Lessons from literary classics

Lessons from literary classics

Anna Karenina, Jane Eyre, To kill a mockingbird: all great literary classics that are chock-full of life lessons. Journalist Mariska Jansen explores what can be learned from the pages of a book.

According to British author Graham Greene, knowledge gained from literature begins the very moment you learn 
to read. That magical moment when separate letters suddenly begin to form words and mental images. The 
first book I read on my own was a story about a mouse, a mole and a little rat. They had to leave the field where they lived because people were building on the land. This mini emigration upset me; it went against the grain of my sense of fairness. The animals were there first! Even now, when I pass a construction site, I sometimes dwell on that story from my childhood. Which mice, moles and rats have had to relocate now?

Greene would call the moment that I read this story a decisive one for the rest of my life, because it taught me about good and evil, about unfair power dynamics and the need for nature preservation. According to Greene, the stories you read as a child are like windows through which you will continue to view the world around you. They 
allow you to see past your own backyard and become acquainted with other ways of life that are equally valuable.

 

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For the African-American author Richard Wright, who grew up in the south of the US at the beginning of the 20th century, his encounter with literature was of great consequence. His love for books began when a maid in their household secretly told him the story of Bluebeard. In his book Warum Lesen glücklich macht (‘Why Reading Makes You Happy’), German author and teacher Stefan Bollmann writes that it was difficult for young Wright to obtain books to read, as black people were not permitted to borrow books from the library in that place and time. Eventually, Wright succeeded in taking out the books he wanted with a borrowed library card. ‘Surely you are not reading these books yourself?’, the librarian asked. ‘Oh no, ma’am, I can’t read’, he answered.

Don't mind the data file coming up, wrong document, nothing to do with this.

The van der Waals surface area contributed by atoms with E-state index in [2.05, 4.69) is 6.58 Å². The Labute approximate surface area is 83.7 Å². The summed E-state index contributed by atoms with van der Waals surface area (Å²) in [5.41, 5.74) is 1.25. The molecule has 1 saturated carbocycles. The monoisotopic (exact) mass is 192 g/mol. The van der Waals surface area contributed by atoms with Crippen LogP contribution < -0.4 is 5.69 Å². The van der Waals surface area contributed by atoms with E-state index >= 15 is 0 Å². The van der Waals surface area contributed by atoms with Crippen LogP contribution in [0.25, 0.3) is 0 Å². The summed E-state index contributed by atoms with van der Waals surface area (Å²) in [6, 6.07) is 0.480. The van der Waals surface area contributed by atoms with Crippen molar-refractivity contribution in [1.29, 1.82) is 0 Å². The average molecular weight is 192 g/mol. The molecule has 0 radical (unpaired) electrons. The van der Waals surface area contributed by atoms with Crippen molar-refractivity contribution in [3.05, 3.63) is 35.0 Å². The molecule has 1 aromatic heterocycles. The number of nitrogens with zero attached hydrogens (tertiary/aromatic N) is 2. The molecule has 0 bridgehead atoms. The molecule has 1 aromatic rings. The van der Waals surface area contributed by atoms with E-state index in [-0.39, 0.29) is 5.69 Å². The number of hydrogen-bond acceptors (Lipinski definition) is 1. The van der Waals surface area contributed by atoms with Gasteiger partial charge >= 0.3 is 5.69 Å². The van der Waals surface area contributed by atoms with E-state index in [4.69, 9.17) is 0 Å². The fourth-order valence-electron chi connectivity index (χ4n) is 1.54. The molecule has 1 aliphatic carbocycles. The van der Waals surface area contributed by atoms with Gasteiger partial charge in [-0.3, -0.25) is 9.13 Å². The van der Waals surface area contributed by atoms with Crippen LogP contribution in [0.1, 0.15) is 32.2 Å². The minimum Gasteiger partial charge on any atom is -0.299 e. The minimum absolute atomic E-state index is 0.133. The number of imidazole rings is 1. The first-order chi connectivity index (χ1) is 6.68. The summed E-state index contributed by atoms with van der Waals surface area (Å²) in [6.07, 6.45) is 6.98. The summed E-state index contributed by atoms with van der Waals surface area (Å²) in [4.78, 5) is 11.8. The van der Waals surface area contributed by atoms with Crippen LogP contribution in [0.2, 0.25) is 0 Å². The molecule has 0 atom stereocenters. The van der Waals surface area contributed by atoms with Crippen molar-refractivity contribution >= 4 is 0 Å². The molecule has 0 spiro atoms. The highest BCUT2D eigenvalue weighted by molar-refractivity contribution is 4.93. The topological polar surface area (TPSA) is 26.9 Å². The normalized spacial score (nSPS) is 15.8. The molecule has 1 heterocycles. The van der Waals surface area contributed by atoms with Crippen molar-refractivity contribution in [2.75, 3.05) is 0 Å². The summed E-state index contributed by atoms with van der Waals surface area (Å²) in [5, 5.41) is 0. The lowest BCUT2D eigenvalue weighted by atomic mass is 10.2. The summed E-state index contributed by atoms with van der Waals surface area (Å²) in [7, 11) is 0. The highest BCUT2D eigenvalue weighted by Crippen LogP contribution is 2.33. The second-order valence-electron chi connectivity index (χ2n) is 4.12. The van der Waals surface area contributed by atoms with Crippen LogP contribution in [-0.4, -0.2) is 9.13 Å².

With access to these books, a new world opened up for Wright, who most decidedly could read. He learned how 
to see his disenfranchised position from a more distant perspective and figured out ways in which he, too, could exert control over his life. He moved to the north of the US where racism was less prevalent. Without his book-learned knowledge, Wright may never have been able to make 
that decision.

I have kept Greene’s philosophy in mind throughout my reading life and often note down what a book has taught me; what kind of lessons can be drawn from the words that have been imbibed. Curious what these are? You can read it in Issue 26.

Text Mariska Jansen Photography Kinga Cichewicz/Unsplash.com

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